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Pretty Useless

Harry’s House Analogy for Website Usability

01 October 2020

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Houses have an inherent usability about them – we know how to use doors, taps, toilets and the rest of the house right out the starting blocks. We need to use this lens when approaching website design. By tapping into the digital paradigms that have been set for us, we can be both creative with aesthetic as well as designing for maximum conversion rate.

When you walk into a house, the chances are pretty high that you will have a very good understanding of how that house works. We assume that there will be a toilet that flushes, a kitchen with a sink and running water, the bedrooms most often will be upstairs and there might even be a patch of land out the back which can be accessed via a door at the rear of the house. We will also probably know that we need to rotate or push the door handle downwards to pass through it, the light switches are next to the doors and that there will be a room with comfortable seating in. 

Does this make every house identical? No. Does it make them similar? Still no. The usability of a house has largely been abstracted away from its design. Even the fanciest and most luxurious houses have doors that swing on hinges, toilets that flush, running water from a tap and a soft seating area to watch TV. Sure, they will look very different but the bare bones and core constructs of what makes a house usable is pretty similar across the board.

People can still be incredibly creative with their houses. The furniture, lighting, wall paper, carpets and almost every other component can be customised without losing the integral usability and inherent understanding of how a house actually works. Think how frustrating it is when you go to someone’s house or on holiday and you can’t even figure out how to turn on lights, showers and cookers. Infuriating!

We need to view websites through this lens for them to perform at their highest level. There is now an inherent digital understanding that exists within everyone set by two decades of precedent, and we would be foolish not to tap into that paradigm to give ourselves a strong initial conversion rate and then best chance of each user being able to easily navigate and enjoy our digital hospitality. These paradigms started off with the understanding that blue underlined text was probably a link and that a cross symbol usually closes something.  Moving forward 10 years or so, we started having arrows on images that indicated it was a slider, we had hover effects to show that an element was interactive. Now in 2020, we have swiping one direction meaning yes and another meaning no among many other things. As new technologies come out (both hardware and software) developers are able to do more and more exciting things with the digital user experience. These wide-scale levels of understanding are sadly not set by independent hotels, they are set by the Apples (pinch to zoom) and the Tinders (swiping left/right) of the world.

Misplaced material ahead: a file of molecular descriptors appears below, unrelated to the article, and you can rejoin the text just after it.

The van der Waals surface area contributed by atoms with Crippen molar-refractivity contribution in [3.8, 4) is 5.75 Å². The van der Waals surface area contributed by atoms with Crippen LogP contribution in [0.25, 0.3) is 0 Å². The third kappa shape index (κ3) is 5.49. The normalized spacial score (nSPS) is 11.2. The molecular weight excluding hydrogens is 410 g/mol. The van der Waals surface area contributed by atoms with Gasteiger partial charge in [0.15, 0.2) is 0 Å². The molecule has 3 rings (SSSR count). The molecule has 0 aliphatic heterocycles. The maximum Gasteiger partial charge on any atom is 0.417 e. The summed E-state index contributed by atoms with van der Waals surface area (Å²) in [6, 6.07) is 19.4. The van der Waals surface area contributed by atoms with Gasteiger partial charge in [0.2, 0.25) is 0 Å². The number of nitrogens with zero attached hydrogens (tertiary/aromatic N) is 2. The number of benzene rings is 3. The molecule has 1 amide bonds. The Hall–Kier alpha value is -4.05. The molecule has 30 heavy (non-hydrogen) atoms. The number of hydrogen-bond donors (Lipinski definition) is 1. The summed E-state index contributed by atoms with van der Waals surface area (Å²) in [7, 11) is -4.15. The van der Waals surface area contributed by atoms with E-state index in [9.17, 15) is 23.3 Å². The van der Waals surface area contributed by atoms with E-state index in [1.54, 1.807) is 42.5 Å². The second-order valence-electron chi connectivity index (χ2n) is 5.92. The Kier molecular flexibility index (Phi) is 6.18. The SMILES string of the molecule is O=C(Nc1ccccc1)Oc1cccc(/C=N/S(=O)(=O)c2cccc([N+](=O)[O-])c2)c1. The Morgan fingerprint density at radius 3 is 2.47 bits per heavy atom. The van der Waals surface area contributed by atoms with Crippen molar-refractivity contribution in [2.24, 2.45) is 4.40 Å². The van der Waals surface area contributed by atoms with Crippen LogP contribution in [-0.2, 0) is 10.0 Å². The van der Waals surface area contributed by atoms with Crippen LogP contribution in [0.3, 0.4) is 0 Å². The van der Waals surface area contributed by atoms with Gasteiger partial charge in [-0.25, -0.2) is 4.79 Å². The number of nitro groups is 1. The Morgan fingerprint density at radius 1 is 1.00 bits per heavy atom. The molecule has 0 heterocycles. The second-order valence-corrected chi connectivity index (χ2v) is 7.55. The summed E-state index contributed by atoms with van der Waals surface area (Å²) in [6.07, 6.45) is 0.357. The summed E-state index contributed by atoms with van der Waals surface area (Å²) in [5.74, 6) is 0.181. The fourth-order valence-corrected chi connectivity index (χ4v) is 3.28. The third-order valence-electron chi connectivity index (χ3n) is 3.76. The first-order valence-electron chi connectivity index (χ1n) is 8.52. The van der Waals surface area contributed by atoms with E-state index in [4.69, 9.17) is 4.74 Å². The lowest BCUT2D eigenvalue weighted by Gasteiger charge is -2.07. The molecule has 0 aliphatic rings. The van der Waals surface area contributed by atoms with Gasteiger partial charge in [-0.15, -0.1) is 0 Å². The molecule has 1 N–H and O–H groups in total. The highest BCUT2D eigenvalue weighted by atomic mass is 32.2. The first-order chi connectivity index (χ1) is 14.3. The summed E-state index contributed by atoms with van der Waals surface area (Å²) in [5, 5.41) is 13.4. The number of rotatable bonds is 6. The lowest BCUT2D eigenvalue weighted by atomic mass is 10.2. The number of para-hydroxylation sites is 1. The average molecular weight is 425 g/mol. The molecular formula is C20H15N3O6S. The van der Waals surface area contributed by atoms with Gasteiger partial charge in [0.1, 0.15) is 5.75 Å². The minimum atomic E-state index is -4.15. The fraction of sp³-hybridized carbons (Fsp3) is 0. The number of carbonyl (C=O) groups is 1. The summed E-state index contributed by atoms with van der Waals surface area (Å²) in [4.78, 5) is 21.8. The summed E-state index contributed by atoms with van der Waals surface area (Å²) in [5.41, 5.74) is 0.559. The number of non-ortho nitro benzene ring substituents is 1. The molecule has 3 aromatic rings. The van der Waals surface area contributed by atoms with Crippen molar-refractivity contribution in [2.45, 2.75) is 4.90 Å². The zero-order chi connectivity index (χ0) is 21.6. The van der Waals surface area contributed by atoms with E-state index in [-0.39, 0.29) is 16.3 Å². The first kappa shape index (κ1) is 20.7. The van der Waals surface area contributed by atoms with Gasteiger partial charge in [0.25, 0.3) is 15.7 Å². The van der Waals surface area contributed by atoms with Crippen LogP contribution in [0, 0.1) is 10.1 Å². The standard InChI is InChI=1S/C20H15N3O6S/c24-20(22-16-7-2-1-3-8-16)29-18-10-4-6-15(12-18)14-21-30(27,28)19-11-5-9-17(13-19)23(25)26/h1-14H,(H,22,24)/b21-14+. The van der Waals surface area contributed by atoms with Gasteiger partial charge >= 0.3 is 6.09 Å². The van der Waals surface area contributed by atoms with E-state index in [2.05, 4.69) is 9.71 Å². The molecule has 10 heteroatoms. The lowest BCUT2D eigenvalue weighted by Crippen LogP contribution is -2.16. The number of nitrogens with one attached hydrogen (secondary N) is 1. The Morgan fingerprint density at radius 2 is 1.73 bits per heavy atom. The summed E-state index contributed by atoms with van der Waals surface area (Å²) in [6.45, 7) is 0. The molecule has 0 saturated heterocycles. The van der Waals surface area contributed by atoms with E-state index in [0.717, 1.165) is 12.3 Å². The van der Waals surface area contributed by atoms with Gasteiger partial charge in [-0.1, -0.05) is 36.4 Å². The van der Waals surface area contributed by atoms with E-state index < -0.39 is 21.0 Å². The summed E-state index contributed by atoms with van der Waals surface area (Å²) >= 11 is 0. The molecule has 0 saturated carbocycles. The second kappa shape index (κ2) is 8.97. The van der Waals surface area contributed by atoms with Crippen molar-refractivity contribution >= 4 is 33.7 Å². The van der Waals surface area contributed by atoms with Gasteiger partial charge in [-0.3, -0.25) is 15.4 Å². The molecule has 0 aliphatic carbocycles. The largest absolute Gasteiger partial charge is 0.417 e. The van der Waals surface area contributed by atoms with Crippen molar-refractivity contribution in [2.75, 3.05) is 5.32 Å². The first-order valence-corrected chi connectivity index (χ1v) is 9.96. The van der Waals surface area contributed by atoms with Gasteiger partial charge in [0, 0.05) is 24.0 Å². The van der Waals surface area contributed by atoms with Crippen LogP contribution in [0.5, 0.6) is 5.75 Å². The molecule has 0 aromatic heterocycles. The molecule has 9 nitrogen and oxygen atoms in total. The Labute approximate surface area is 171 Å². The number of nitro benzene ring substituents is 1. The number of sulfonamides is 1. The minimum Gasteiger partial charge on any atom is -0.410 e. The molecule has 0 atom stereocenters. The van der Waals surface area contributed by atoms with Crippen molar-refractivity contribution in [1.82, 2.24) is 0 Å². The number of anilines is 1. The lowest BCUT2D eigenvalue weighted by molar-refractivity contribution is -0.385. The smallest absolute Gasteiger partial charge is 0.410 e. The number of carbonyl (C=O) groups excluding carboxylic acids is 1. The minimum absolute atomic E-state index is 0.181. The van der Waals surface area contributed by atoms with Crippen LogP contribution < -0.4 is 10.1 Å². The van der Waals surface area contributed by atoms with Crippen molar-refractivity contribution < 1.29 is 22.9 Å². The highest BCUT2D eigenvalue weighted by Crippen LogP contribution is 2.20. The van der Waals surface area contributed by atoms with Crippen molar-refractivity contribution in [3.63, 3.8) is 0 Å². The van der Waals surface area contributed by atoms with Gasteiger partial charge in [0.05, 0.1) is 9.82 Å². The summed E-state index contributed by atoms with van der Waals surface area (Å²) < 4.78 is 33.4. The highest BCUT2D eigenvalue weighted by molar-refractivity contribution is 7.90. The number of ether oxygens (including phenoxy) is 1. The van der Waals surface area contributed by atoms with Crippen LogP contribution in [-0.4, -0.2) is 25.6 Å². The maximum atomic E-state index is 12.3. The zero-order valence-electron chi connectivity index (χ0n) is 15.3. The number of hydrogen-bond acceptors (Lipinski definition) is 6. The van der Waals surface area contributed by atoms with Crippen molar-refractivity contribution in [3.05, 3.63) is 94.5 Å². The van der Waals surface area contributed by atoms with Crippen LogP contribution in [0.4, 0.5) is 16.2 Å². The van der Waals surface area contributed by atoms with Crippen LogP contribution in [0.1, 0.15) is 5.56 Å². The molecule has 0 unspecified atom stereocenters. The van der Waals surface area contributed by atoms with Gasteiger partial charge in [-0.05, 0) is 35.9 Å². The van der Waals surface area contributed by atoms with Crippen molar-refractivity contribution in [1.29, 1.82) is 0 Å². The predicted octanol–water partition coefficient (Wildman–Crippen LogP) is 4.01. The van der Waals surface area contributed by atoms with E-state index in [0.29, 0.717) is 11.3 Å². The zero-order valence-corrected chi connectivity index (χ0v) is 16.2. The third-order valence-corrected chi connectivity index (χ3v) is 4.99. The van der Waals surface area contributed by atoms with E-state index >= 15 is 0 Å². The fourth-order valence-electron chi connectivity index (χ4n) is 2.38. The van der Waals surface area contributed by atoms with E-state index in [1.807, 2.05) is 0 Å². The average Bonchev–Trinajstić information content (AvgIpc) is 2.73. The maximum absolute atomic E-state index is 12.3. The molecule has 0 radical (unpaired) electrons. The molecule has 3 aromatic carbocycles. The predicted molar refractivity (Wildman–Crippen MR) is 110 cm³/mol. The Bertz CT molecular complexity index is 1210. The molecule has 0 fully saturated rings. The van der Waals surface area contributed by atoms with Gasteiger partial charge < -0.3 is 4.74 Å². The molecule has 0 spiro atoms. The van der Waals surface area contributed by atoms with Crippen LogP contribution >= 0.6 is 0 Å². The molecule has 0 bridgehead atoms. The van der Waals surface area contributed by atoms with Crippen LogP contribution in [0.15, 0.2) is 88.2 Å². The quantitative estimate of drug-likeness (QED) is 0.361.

Arguably, some large travel companies have a wide enough reach to actually set these trends such as Booking.com and Airbnb and use new design features to craft user behaviour for the rest of us. Interestingly Airbnb have shared many of their design principles in an open source directory which developers can draw from and use at will. They have made a very clever evaluation by making their date pickers and other UI elements available on more sites than their own, people will convert better when they actually get to Airbnb. 

So how does this translate into building our own website? It’s important to recognise that there is a fine balance to strike between being fully brand focussed and fully conversion focussed. Rolex vs Amazon. It is the responsibility of a web agency to navigate through this continuum and advise as to where best to set the marker. Not exclusively, but you typically see luxury hotels falling more on the side of style and budget hotels falling more on the side of functionality. This is primarily down to the brand premium that luxury is hoping to charge but there are lessons that can be learned throughout the luxury scale. 5-star hotels could probably do with a couple more calls to action as opposed to sweeping videos and hostels could also do with updating their photography and digital brand consistency in a lot of cases! 

When you are commissioning a new website, do not solely look at functionality but question a firm’s ability to distil digital paradigms into a detailed UX plan and then explore their ability to be creative within these parameters of understanding. 

Once the website is built, the most successful and highest converting sites will constantly test these assumptions around usability and improve over time. This process forms the basis of a methodology called Growth Driven Design, which can be read more about here. We can track user journeys, monitor micro conversions, ask for user feedback etc. all to align our site with these usability paradigms on an ongoing basis.

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